The Day A Ref Tried To Send Off Alex Edwards For Singing
Since I have bought every book ever written about the Hibs, there was never any doubt that I would buy Pat Stanton's Hibernian Dream Team.
I have even bought the ones about players who only spent part of their career at Easter Road, like Chic Charnley, Peter Marinello and Keith Houchen, so, when I saw Pat’s advertised, I was hooked.
The fact that I got to meet the great man in WH Smith’s at the Gyle was an added bonus, and when I turned up for the book signing, to my delight, ‘Last Minute’ Lawrie Reilly was there as well.
As expected both Hibs legends were true gentlemen, and at least appeared to be interested in the ramblings of myself and fellow starstruck Hibs fans, as we queued up for their signatures.
The book was written by Ted Brack, a retired teacher and Hibs fanatic. Ted also wrote the excellent There Is a Bonny Fitba Team: 50 Years on the Hibee Highway
I must admit, the majority of the Hibs books I have read over the years would probably not appeal to fans of other teams, but this one certainly would.
The foreword is by Sir Alex Ferguson who took Pat to Pittodrie as his number two. Had Pat not decided to try his hand at management, there is a fair chance could have been at Old Trafford today such is the respect that Fergie has for him.
The idea of Pat picking the best ever Hibs team might not seem to be a riveting subject, but it’s full of personal anecdotes of great and sometimes not so great players of the past.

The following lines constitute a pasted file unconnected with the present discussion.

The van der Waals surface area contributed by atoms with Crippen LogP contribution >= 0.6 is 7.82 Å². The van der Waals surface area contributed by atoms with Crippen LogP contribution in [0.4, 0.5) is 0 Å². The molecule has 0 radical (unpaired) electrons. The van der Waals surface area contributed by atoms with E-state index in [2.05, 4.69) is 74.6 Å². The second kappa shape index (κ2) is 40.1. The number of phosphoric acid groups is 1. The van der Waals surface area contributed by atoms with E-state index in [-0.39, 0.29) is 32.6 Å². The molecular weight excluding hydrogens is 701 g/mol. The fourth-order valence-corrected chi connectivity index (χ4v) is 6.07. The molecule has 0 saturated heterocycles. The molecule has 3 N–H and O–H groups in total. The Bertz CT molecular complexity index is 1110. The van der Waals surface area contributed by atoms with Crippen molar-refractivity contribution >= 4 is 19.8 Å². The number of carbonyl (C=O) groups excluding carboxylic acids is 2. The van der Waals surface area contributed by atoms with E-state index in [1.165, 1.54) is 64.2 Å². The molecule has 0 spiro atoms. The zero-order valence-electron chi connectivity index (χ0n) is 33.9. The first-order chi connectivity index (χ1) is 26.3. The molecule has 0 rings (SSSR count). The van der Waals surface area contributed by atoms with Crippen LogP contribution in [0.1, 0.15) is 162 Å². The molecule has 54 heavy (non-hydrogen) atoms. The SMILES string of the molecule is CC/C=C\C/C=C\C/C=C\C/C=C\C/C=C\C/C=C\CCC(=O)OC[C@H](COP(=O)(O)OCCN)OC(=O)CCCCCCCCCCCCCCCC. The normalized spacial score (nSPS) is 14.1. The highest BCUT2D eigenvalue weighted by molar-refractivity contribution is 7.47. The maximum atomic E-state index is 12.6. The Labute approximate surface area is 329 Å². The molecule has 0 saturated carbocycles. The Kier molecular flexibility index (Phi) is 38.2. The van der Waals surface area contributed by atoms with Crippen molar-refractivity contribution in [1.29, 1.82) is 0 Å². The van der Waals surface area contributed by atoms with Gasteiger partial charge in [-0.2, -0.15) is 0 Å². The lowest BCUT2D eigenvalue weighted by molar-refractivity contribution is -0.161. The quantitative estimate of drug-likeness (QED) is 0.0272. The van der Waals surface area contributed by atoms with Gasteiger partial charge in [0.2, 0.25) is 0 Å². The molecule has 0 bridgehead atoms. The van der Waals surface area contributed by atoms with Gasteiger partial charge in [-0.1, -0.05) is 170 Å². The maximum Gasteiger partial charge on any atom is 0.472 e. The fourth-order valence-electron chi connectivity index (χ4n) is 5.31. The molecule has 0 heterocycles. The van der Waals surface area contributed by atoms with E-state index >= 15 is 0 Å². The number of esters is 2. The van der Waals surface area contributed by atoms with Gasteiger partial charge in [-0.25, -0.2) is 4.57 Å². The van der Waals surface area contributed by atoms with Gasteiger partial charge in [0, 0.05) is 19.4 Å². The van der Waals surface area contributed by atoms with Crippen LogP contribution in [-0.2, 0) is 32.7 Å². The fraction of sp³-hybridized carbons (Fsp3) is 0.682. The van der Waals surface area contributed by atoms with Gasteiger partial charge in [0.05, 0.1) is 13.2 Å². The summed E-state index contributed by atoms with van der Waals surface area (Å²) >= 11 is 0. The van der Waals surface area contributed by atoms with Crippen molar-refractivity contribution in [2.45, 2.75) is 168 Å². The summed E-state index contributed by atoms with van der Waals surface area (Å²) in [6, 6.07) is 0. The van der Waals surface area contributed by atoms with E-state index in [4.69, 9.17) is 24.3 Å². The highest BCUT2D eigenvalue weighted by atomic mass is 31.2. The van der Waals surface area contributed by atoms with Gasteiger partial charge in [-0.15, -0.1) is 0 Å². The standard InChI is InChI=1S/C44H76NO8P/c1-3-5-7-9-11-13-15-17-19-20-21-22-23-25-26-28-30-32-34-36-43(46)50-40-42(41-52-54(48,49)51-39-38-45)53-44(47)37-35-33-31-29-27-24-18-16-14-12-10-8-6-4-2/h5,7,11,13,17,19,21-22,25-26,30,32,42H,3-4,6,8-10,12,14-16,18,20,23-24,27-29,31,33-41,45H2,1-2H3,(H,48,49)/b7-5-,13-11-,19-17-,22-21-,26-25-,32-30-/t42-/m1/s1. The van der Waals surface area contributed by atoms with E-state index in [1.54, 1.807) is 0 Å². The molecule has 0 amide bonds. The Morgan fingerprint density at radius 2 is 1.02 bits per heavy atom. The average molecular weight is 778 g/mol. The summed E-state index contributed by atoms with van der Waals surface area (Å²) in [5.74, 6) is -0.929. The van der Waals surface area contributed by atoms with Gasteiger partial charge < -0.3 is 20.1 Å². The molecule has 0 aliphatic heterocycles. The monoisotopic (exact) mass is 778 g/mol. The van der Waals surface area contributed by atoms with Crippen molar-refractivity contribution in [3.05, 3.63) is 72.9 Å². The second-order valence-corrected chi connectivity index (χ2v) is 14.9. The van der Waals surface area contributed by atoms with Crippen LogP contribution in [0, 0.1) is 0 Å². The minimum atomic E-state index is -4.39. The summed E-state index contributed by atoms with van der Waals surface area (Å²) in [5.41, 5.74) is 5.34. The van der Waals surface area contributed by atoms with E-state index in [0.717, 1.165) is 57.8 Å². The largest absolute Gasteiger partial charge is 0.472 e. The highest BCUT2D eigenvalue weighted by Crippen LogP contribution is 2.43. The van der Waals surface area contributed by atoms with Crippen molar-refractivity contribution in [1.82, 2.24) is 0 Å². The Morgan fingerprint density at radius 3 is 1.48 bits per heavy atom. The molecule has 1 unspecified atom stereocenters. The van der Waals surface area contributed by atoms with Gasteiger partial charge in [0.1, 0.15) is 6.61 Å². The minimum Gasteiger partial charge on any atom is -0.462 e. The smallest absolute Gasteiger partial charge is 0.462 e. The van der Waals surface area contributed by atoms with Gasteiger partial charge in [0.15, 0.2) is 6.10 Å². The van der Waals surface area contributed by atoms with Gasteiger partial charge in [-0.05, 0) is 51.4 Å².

One player whom Pat rated on a par with George Best and Jim Baxter was the late Willie Hamilton, who coincidentally shared the off field interests of the other two. As a youngster, Pat recalls asking Hamilton if he had any advice he could pass on, to which he replied thoughtfully; “Never take lime in your lager son and you won’t go far wrong."
Pat also recalls a referee telling him to have a word with Alex (Micky) Edwards during an Edinburgh derby, as he would have to send him off, if he didn’t stop singing! Apparently, Micky had spent the afternoon serenading a young Hearts full back with the Hibs version of Jingle Bells, which contains the line ‘Oh what fun it is to ‘beat’ the Hearts on New Year’s Day.’ Edwards may not have used the word ‘beat.’
The Hearts full back that day, who was ‘apoplectic’ with eyes bulging and veins throbbing, was none other than Jim Jefferies.
Pat devotes a chapter to each position and evaluates the strengths and weaknesses of many of the fans favourites, before coming up with a team that could compete against the best. He also selects the best manager, substitutes and even a chairman.
In goal he had the unenviable task of choosing between Andy Goram, Alan Rough, Jim Leighton and Zibby Malkowsky, and the other positions were equally difficult.
I won’t name Pat’s final selection, in case you want to read the book yourself, but when you consider that players like Stevie Archibald, Murdo McLeod, Erich Schaedler, Peter Cormack, Des Bremner Russell Latapy and Alan Gordon are not even on the bench, then you should realise the depth of talent who have worn the green and white jersey.
For the record I didn’t agree with several of his choices, but who am I to argue with the legend that is Pat Stanton?
A new signing for The Scottish Football Blog: a warm welcome to guest blogger John Hislop who some of you will be familiar with from Inside Left.
John currently works part time for The Southern Reporter as their Peebles Correspondent and previously had work experience with Hibs Interactive and has been published in the Daily Record, Edinburgh Evening News and North Edinburgh News.